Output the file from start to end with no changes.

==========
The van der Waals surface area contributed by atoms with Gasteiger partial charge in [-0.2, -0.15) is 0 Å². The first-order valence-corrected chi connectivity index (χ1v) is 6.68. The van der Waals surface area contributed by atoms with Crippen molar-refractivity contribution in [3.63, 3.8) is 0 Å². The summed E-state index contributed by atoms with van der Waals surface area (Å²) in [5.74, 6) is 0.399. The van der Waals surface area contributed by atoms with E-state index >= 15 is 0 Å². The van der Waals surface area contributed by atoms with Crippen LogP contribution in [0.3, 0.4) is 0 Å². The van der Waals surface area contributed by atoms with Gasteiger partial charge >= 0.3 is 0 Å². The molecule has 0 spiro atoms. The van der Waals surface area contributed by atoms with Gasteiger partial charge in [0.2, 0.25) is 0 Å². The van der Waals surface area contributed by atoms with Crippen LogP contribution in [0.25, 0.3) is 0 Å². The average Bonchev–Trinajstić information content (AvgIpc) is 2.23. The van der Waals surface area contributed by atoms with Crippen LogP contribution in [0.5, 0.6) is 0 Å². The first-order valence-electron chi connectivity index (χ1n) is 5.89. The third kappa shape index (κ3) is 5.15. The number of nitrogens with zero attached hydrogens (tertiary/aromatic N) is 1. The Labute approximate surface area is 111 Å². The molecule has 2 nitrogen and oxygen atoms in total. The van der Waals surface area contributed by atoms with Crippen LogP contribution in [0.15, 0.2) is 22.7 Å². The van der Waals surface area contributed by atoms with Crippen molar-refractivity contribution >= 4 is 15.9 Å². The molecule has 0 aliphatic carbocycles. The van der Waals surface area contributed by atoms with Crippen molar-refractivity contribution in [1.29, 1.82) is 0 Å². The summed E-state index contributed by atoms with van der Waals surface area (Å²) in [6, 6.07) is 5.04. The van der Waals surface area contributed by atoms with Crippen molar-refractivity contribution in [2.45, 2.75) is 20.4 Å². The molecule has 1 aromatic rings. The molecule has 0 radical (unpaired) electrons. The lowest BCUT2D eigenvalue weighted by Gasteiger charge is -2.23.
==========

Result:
The van der Waals surface area contributed by atoms with Gasteiger partial charge in [-0.2, -0.15) is 0 Å². The first-order valence-corrected chi connectivity index (χ1v) is 6.68. The van der Waals surface area contributed by atoms with Crippen molar-refractivity contribution in [3.63, 3.8) is 0 Å². The summed E-state index contributed by atoms with van der Waals surface area (Å²) in [5.74, 6) is 0.399. The van der Waals surface area contributed by atoms with E-state index >= 15 is 0 Å². The van der Waals surface area contributed by atoms with Crippen LogP contribution in [0.3, 0.4) is 0 Å². The van der Waals surface area contributed by atoms with Gasteiger partial charge >= 0.3 is 0 Å². The molecule has 0 spiro atoms. The van der Waals surface area contributed by atoms with Gasteiger partial charge in [0.2, 0.25) is 0 Å². The van der Waals surface area contributed by atoms with Crippen LogP contribution in [0.25, 0.3) is 0 Å². The average Bonchev–Trinajstić information content (AvgIpc) is 2.23. The van der Waals surface area contributed by atoms with Crippen LogP contribution in [0.5, 0.6) is 0 Å². The first-order valence-electron chi connectivity index (χ1n) is 5.89. The third kappa shape index (κ3) is 5.15. The number of nitrogens with zero attached hydrogens (tertiary/aromatic N) is 1. The Labute approximate surface area is 111 Å². The molecule has 2 nitrogen and oxygen atoms in total. The van der Waals surface area contributed by atoms with Crippen LogP contribution in [0.15, 0.2) is 22.7 Å². The van der Waals surface area contributed by atoms with Crippen molar-refractivity contribution >= 4 is 15.9 Å². The molecule has 0 aliphatic carbocycles. The van der Waals surface area contributed by atoms with Crippen molar-refractivity contribution in [1.29, 1.82) is 0 Å². The summed E-state index contributed by atoms with van der Waals surface area (Å²) in [6, 6.07) is 5.04. The van der Waals surface area contributed by atoms with Crippen molar-refractivity contribution in [2.45, 2.75) is 20.4 Å². The molecule has 1 aromatic rings. The molecule has 0 radical (unpaired) electrons. The lowest BCUT2D eigenvalue weighted by Gasteiger charge is -2.23.